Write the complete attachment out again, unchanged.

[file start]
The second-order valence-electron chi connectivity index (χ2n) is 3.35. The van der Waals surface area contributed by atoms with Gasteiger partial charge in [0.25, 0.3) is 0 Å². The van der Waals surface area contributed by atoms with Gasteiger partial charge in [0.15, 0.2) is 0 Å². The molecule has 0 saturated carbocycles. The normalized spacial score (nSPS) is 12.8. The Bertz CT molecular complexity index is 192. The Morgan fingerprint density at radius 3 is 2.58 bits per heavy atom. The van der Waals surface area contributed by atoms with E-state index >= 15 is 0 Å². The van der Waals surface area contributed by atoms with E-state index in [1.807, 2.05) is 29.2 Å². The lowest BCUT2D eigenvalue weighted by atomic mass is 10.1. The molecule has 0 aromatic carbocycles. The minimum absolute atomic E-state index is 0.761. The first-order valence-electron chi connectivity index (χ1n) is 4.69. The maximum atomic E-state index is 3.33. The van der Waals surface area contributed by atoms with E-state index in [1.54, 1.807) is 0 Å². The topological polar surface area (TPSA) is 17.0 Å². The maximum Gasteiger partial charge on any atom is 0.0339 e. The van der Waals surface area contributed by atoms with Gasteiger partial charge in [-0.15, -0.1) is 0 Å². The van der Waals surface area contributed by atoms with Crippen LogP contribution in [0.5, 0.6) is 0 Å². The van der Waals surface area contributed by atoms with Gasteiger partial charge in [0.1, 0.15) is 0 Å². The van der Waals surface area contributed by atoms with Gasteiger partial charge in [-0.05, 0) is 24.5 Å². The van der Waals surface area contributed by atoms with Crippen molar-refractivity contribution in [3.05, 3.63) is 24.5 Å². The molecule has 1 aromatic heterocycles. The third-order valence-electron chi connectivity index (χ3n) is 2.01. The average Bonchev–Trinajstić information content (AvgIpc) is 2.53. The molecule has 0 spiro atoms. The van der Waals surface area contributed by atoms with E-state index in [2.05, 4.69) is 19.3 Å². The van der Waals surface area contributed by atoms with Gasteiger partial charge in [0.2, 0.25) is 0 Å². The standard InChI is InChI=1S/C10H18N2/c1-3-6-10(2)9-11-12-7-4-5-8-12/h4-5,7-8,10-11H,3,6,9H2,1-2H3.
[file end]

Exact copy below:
The second-order valence-electron chi connectivity index (χ2n) is 3.35. The van der Waals surface area contributed by atoms with Gasteiger partial charge in [0.25, 0.3) is 0 Å². The van der Waals surface area contributed by atoms with Gasteiger partial charge in [0.15, 0.2) is 0 Å². The molecule has 0 saturated carbocycles. The normalized spacial score (nSPS) is 12.8. The Bertz CT molecular complexity index is 192. The Morgan fingerprint density at radius 3 is 2.58 bits per heavy atom. The van der Waals surface area contributed by atoms with E-state index >= 15 is 0 Å². The van der Waals surface area contributed by atoms with E-state index in [1.807, 2.05) is 29.2 Å². The lowest BCUT2D eigenvalue weighted by atomic mass is 10.1. The molecule has 0 aromatic carbocycles. The minimum absolute atomic E-state index is 0.761. The first-order valence-electron chi connectivity index (χ1n) is 4.69. The maximum atomic E-state index is 3.33. The van der Waals surface area contributed by atoms with E-state index in [1.54, 1.807) is 0 Å². The topological polar surface area (TPSA) is 17.0 Å². The maximum Gasteiger partial charge on any atom is 0.0339 e. The van der Waals surface area contributed by atoms with Gasteiger partial charge in [-0.15, -0.1) is 0 Å². The van der Waals surface area contributed by atoms with Crippen LogP contribution in [0.5, 0.6) is 0 Å². The van der Waals surface area contributed by atoms with Gasteiger partial charge in [0.1, 0.15) is 0 Å². The van der Waals surface area contributed by atoms with Gasteiger partial charge in [-0.05, 0) is 24.5 Å². The van der Waals surface area contributed by atoms with Crippen molar-refractivity contribution in [3.05, 3.63) is 24.5 Å². The molecule has 1 aromatic heterocycles. The third-order valence-electron chi connectivity index (χ3n) is 2.01. The average Bonchev–Trinajstić information content (AvgIpc) is 2.53. The molecule has 0 spiro atoms. The van der Waals surface area contributed by atoms with E-state index in [2.05, 4.69) is 19.3 Å². The van der Waals surface area contributed by atoms with Gasteiger partial charge in [0.2, 0.25) is 0 Å². The standard InChI is InChI=1S/C10H18N2/c1-3-6-10(2)9-11-12-7-4-5-8-12/h4-5,7-8,10-11H,3,6,9H2,1-2H3.